Tamiya 1/48 Mosquito FB.VI/NF.II
KIT #: 60162
PRICE: $40.0 SRP
DECALS: Three options
REVIEWER: Dan Lee
NOTES: Barracuda Decals Stencils, Cutting Edge Decals, AIRES Landing Gear Doors, Eduard Cockpit PE, and Master .303 Brass gun barrels used

HISTORY

 

The DeHavilland Mosquito aka Mossie was one of the (to use modern military terminology) most flexible airborne weapons systems ever created.  It could act as a high speed low level tactical bomber, recon, pathfinder, weather plane, night fighter, night intruder, fighter bomber and even transport.  It’s design was based on the DH.88 Comet racer and  the experience of building the wooden airframes from the DH Albatross airliner.

 

Thanks to Air Ministry intransigence, it took a while for the wooden streamlined dual engined Mosquito to be accepted into production (in 1941.)  The first variant, the B Mk IV, was a high speed bomber with no defensive armament as proposed in 1938 by De Havilland.  It proved to be quite the success and many variants were designed and produced including the Fighter Bomber Mk VI in 1942 which was the most produced variant.  The FB Mark VI was armed with four .303 Browning machine guns in the nose and four Hispanio Suzia 20mm cannons slung just forward of the bomb bay and could carry up to eight 60lb rockets or 4000lbs of bombs.

 

No 418 Squadron RCAF “The City of Edmonton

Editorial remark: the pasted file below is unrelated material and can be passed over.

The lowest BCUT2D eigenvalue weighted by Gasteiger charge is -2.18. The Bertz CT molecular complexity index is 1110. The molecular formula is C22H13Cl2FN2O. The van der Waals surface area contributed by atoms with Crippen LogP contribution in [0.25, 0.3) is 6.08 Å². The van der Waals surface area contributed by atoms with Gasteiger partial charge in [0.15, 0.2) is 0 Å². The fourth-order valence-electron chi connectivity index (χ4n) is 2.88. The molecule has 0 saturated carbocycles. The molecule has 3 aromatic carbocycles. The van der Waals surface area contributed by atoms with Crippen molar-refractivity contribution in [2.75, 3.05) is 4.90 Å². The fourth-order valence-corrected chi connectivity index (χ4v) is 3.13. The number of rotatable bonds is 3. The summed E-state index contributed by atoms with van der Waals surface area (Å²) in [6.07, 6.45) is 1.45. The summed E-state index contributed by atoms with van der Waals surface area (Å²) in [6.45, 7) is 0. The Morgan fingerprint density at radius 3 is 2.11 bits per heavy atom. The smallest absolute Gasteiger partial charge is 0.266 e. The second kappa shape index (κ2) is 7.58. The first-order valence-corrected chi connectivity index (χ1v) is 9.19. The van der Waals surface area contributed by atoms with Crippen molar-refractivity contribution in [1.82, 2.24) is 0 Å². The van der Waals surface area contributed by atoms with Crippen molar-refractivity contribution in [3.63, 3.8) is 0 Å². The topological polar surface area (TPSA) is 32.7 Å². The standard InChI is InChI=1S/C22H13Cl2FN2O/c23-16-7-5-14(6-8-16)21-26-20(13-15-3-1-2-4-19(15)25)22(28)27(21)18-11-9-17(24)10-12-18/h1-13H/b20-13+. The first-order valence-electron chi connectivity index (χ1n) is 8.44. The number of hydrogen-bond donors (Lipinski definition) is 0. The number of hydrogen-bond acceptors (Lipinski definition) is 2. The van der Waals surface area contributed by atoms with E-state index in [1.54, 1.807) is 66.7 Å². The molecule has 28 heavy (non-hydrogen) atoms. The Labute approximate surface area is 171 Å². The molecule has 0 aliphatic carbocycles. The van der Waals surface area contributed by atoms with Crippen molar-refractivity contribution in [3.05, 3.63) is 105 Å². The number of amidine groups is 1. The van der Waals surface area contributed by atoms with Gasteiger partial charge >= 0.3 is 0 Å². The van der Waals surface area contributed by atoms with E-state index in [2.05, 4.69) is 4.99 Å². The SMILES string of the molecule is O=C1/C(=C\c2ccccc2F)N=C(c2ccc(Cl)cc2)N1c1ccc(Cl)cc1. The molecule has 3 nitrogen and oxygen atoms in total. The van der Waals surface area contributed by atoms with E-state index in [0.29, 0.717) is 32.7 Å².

From its very inception, it was determined that 418 would be unique. As the RCAF's only Intruder Squadron, it was formed in 1941 when Canada was asked to come to the defense of England following the near defeat that was called the "Battle of Britain". With the night fall, 418 crews manned their Douglas Boston aircraft and prepared for a deadly hunt. They did not fly in the protective swarms as did the other fighter or bomber crews; rather they ventured alone into the night's sky to patrol the perimeters of the enemy's airfields and shoot him down as he began his night raids. 418's fame began to mount in 1943 when they converted to the DeHavilland Mosquito. They were the only Canadian unit given free rein to "intrude" into the enemy's lair from the fjords of Norway, through the Mediterranean, to the steppes of Eastern Europe. They performed a multitude of roles that was unparalleled in the history of aerial warfare. These ranged from dropping money and supplies for clandestine operations, to the lightning quick strikes at grass-top height against railway yards and airfields. They were also in the fore in the defense against the new scourge of the civilian population - the V1 and V2 rockets. It was during this period that 418 was adopted by the City of Edmonton and became known as the 418 City of Edmonton Squadron. The enemy was promptly notified of this change when bricks wrapped in issues of the Edmonton Journal were dropped during one of the subsequent raids. With the war's end, 418 was the top fighter squadron in the RCAF and its units score was one of the highest in all the Allied Air Forces. The pilots and navigators were referred to as the "finest in the World".